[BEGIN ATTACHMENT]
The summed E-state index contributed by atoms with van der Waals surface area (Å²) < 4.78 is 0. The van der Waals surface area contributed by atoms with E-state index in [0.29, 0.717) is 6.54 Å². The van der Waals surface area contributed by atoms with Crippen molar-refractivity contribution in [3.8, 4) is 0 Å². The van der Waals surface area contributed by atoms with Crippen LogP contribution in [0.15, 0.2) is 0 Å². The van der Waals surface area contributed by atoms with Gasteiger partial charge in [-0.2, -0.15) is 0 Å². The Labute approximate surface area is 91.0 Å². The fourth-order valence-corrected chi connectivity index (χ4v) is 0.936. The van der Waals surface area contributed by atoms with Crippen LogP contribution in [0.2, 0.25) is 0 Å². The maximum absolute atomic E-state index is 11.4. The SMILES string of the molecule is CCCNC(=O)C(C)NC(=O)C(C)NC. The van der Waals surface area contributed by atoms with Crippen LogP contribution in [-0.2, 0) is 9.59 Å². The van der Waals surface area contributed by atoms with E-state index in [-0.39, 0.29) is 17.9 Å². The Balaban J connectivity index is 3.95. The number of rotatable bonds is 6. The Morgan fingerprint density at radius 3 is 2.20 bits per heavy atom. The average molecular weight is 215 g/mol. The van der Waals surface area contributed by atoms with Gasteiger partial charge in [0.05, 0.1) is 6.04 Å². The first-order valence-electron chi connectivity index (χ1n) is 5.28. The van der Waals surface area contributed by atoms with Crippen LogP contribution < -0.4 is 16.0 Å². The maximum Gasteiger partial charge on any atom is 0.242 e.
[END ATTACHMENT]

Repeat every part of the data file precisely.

The summed E-state index contributed by atoms with van der Waals surface area (Å²) < 4.78 is 0. The van der Waals surface area contributed by atoms with E-state index in [0.29, 0.717) is 6.54 Å². The van der Waals surface area contributed by atoms with Crippen molar-refractivity contribution in [3.8, 4) is 0 Å². The van der Waals surface area contributed by atoms with Crippen LogP contribution in [0.15, 0.2) is 0 Å². The van der Waals surface area contributed by atoms with Gasteiger partial charge in [-0.2, -0.15) is 0 Å². The Labute approximate surface area is 91.0 Å². The fourth-order valence-corrected chi connectivity index (χ4v) is 0.936. The van der Waals surface area contributed by atoms with Crippen LogP contribution in [0.2, 0.25) is 0 Å². The maximum absolute atomic E-state index is 11.4. The SMILES string of the molecule is CCCNC(=O)C(C)NC(=O)C(C)NC. The van der Waals surface area contributed by atoms with Crippen LogP contribution in [-0.2, 0) is 9.59 Å². The van der Waals surface area contributed by atoms with E-state index in [-0.39, 0.29) is 17.9 Å². The Balaban J connectivity index is 3.95. The number of rotatable bonds is 6. The Morgan fingerprint density at radius 3 is 2.20 bits per heavy atom. The average molecular weight is 215 g/mol. The van der Waals surface area contributed by atoms with Gasteiger partial charge in [0.05, 0.1) is 6.04 Å². The first-order valence-electron chi connectivity index (χ1n) is 5.28. The van der Waals surface area contributed by atoms with Crippen LogP contribution < -0.4 is 16.0 Å². The maximum Gasteiger partial charge on any atom is 0.242 e.